Published: 18 November, 2016
by RICHARD OSLEY
IMAGINE being a Leicester City fan and repeatedly hearing: 2016 can do one.
This annus horribilis for the world has been written off by a lot of us – certainly your mate on Facebook posting YouTube videos of Leonard Cohen’s poetic grumbles last week – as a Doomsday 12 months due to the horror of war, the rise of extremism, the death of one or more of your favourite celebrities and the fact the Olympics weren’t in London and therefore, by default, can’t have been as good as when we hosted it.
Dare any Leicester supporters now say, as the collective gloom sets in, that they thought 2016 was actually a great year, the best of their lives in fact? Dwarfed by the enormity of world events it’s almost been forgotten how touched we were by the underdogs’ Premier League triumph back in May. Their championship win was an unthinkable moment of joy in what is normally a financially-doped contest, and not just because it deprived Tottenham of a major trophy; their wait for which, just sayin’, reached its 25th anniversary this year.
In fact, it needed Jamie Vardy to score for England on Tuesday night to remind me who he was, and what he had achieved just a few months earlier. It was like a memory jog, the world having felt like it has spun a couple of speed cycles since he collected his unlikely championship medal.
Who’s this guy with the pointy chin, I thought, as England’s goalscorer celebrated his goal.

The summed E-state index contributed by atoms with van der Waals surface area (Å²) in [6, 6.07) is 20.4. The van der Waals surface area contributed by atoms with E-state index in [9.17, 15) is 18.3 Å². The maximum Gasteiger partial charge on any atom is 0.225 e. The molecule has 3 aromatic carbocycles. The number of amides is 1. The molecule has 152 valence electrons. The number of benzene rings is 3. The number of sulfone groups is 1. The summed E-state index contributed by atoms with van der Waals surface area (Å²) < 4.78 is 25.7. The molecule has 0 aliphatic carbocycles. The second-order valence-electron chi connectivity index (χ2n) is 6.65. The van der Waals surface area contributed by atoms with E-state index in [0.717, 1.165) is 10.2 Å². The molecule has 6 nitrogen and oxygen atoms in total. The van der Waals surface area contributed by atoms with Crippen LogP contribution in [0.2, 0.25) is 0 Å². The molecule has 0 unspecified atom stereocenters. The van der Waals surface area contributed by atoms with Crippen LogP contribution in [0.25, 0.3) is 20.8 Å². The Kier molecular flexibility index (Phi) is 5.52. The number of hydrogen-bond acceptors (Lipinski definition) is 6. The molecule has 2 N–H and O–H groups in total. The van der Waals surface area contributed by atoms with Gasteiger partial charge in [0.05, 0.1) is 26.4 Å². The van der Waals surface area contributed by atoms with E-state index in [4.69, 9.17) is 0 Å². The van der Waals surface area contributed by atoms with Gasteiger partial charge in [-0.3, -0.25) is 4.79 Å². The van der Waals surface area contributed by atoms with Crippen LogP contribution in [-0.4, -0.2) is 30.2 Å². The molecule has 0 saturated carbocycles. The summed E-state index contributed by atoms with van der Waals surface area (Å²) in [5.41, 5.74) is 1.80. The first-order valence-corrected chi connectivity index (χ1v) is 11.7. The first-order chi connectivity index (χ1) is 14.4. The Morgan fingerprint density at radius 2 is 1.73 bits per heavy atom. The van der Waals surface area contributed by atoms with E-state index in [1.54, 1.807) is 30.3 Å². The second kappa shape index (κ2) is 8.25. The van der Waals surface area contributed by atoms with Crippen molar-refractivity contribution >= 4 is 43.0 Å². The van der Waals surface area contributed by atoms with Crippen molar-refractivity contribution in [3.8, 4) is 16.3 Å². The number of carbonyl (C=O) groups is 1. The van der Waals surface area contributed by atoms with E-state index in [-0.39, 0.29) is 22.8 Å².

Vardy? Vardy! Oh yes, it’s coming back to me now, he was the one who suddenly scored lots of goals in one season – like Clive Allen at Spurs did, once – and then once Leicester had won the league, we hardly heard of him again.
Didn’t he have the chance to move to a big club?
And that is the sorry truth of the Leicester story. It was a brilliant tonic to football’s flabby money mountain world, but it was over in a flash and already feels like a history book yarn, a fable, an anomaly.
Some people have even gone from willing them on to thinking a lil’ club like Leicester shouldn’t get ideas beyond their station, taking their struggles this season as a reassuring thud that life might be reassuringly predictable after all. A way of getting control and order over the world.
In the rah-rah bars and members’ clubs across London, you can hear monied old puffins reciting that what the country needs is a stiff upper lip, a strong pound and a proper club winning the league again.
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